Vampires, Scarecrows, and Human Silkworms, Oh My!
Vampires in the Lemon Grove
Stories by Karen Russell
Vampires and monsters tend to be predictable. Pale and pretty, driven by bloodlust and romantic yearning, their recent pop-culture ilk have been a bit dull. It’s been a long time since I’ve read a surprising or unusual story of the macabre. Karen Russell makes me feel like I’m meeting all those characters anew and on their own terrain, rather than what we outsiders make for them. Her grandfatherly vampire staves off thirst by sucking Italian lemons, the acid tang numbing his yearning, at least for a little while. Her monsters are captive women transformed into silkworms, spinning thread that reveals the colors of their own emotions. Russell, a finalist for the Pulitzer Prize and a 2012 National Magazine Award winner for fiction, and a MacArthur ‘Genius’ Grant recipient, also offers two of the most unnerving short stories I’ve read in years.
In “Proving Up,” the common threats faced by homesteaders take on a hellish dimension as they sacrifice everything to gain the title to the plots of land they have hewn and sown and in which they have buried their children. Homesteading families must satisfy a governmental requirement of a window in order to prove ownership of their land. Johannes Zegner takes a pane from an abandoned family homestead littered with signs of hidden trauma, and orders his son Miles to deliver it to their neighbors in time to trick the Inspector – the Window will travel to each house in turn. Miles rides into a landscape made unfamiliar by a sudden storm, loses his way and discovers the lurking danger that stalks each family so stubbornly willing to risk their lives for the land they want so badly to claim. Bucked off his horse, Miles faces the prospect of his own death: “Now I understand: this is a nightmare. [My horse] flies into the white heart of the storm while I pant all raggedy in the drifts with the Window hard against my chest, sucking my frozen thumb. Screaming turns out to be an agility I’ve taken for granted.” This story made me viscerally uncomfortable. I had to keep reading in order to finish it, and then read something else to put some distance between myself and the story before I slept.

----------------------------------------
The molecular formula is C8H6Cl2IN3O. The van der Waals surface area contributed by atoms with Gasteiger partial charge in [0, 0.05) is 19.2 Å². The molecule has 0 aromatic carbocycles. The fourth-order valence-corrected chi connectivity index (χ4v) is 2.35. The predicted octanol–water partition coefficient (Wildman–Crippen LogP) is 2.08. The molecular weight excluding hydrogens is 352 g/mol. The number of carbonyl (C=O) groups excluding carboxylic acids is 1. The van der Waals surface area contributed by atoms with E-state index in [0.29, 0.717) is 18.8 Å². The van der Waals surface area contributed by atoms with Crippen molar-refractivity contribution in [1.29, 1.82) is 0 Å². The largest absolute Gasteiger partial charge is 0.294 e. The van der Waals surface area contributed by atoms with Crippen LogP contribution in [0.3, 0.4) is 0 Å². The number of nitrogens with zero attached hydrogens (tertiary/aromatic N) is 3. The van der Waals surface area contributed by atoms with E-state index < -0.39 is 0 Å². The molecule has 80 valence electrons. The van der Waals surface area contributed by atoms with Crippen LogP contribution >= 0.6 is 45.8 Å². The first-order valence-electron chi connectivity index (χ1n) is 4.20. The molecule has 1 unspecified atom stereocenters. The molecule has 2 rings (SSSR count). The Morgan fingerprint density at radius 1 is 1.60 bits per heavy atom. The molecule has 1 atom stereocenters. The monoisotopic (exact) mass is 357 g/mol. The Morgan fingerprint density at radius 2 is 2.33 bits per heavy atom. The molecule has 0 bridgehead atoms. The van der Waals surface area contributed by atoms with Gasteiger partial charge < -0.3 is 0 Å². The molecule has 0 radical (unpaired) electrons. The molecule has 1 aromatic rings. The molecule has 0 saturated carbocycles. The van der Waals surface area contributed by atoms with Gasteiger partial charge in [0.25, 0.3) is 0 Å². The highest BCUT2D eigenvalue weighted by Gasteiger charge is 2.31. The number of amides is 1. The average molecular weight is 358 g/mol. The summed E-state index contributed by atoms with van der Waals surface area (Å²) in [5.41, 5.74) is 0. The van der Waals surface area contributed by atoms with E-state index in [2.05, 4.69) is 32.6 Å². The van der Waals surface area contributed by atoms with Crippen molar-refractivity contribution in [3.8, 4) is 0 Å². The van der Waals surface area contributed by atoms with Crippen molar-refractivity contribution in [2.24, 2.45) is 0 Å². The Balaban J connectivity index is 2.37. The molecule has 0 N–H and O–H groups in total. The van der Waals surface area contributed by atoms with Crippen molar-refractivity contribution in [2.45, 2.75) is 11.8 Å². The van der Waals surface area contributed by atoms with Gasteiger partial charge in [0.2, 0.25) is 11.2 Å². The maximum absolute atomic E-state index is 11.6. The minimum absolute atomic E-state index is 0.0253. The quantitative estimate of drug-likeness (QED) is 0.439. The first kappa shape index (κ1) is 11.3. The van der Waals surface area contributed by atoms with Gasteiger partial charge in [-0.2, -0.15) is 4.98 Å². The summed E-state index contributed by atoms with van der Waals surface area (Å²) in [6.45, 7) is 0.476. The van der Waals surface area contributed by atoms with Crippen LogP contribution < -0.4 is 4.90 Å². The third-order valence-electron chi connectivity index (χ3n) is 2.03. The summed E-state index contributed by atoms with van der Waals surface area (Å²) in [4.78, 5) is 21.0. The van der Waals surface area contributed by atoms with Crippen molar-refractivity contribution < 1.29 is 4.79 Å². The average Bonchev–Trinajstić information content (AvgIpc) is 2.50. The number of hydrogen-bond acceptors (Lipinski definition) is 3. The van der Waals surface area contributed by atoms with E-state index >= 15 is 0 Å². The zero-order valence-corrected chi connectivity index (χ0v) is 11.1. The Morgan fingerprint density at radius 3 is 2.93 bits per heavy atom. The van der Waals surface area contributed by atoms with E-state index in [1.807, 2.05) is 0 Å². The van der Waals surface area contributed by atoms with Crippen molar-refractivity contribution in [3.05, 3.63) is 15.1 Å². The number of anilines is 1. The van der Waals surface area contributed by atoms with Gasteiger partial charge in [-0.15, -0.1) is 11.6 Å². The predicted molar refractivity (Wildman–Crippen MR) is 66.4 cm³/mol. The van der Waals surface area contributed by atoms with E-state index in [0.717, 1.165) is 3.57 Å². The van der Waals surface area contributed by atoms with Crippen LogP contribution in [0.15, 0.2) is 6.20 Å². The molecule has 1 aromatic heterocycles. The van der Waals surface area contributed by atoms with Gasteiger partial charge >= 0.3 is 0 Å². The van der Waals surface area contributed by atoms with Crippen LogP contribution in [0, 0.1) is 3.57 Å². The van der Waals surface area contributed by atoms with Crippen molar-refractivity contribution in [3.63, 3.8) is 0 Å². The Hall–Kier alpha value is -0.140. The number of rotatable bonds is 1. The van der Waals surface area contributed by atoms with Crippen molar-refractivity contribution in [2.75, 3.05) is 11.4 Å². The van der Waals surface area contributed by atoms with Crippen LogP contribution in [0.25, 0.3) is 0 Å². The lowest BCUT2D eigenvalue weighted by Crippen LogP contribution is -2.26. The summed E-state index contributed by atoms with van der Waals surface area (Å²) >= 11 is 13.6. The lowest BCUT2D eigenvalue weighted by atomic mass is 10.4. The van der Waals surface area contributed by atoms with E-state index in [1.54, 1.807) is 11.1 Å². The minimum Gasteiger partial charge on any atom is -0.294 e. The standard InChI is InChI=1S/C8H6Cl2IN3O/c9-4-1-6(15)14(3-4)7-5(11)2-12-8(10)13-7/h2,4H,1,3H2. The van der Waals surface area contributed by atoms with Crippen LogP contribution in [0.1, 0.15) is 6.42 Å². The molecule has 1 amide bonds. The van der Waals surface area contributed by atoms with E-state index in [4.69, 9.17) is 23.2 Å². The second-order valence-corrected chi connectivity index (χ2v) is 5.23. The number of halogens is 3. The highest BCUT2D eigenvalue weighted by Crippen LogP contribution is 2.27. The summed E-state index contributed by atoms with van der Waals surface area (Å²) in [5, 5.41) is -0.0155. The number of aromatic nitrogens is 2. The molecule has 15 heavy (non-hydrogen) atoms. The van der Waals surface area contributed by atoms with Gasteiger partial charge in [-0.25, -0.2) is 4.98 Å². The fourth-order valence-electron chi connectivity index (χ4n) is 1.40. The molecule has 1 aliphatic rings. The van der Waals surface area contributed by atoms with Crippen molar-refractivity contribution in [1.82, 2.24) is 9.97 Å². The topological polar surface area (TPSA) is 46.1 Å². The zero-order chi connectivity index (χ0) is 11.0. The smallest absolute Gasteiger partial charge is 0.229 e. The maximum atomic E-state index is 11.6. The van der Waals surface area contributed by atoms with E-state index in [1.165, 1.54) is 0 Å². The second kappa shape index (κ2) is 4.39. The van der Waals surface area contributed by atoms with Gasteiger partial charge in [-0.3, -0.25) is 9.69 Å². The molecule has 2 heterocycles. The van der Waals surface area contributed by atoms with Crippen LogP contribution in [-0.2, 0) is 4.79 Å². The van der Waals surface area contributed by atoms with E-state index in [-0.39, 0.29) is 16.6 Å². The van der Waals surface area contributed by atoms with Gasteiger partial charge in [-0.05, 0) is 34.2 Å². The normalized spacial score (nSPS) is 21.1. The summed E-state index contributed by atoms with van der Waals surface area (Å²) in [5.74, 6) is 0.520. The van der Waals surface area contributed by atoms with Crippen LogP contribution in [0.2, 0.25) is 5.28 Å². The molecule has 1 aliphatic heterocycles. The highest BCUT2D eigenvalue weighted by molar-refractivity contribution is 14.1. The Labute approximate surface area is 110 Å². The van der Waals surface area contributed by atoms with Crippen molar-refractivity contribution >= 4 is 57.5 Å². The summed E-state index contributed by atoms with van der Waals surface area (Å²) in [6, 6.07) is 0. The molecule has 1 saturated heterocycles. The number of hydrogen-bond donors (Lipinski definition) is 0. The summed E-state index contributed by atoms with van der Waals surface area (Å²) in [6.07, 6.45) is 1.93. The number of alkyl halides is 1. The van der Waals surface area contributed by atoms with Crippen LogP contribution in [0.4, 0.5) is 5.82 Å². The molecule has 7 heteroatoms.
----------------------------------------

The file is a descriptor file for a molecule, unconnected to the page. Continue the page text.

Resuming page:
But, perhaps the most masterful story of the collection is its last, “The Graveless Doll of Eric Mutis.” The gritty, seemingly realistic urban tale takes a rural character – a scarecrow – and alters its placement and purpose. A group of bullies discovers a scarecrow strapped to a tree in the corner of the park they claim as their own. The scarecrow has an uncanny resemblance to one of their bullying victims, Eric Mutis, who happens to have disappeared. The narrator, who feels a personal connection to Mutis, cannot stop thinking about the scarecrow and about Eric, and is driven to find out what happened to this disappeared boy and discover the mystery behind this stuffed, dismembered witness, this figure who the narrator cannot seem to escape.
As you carve your pumpkins and hand out your candy tomorrow, consider curling up with Karen Russell, whose stories will disturb you even as she challenges your notions of the monstrous in the way that only the best macabre writers can. I advise you to keep the lights on as you read.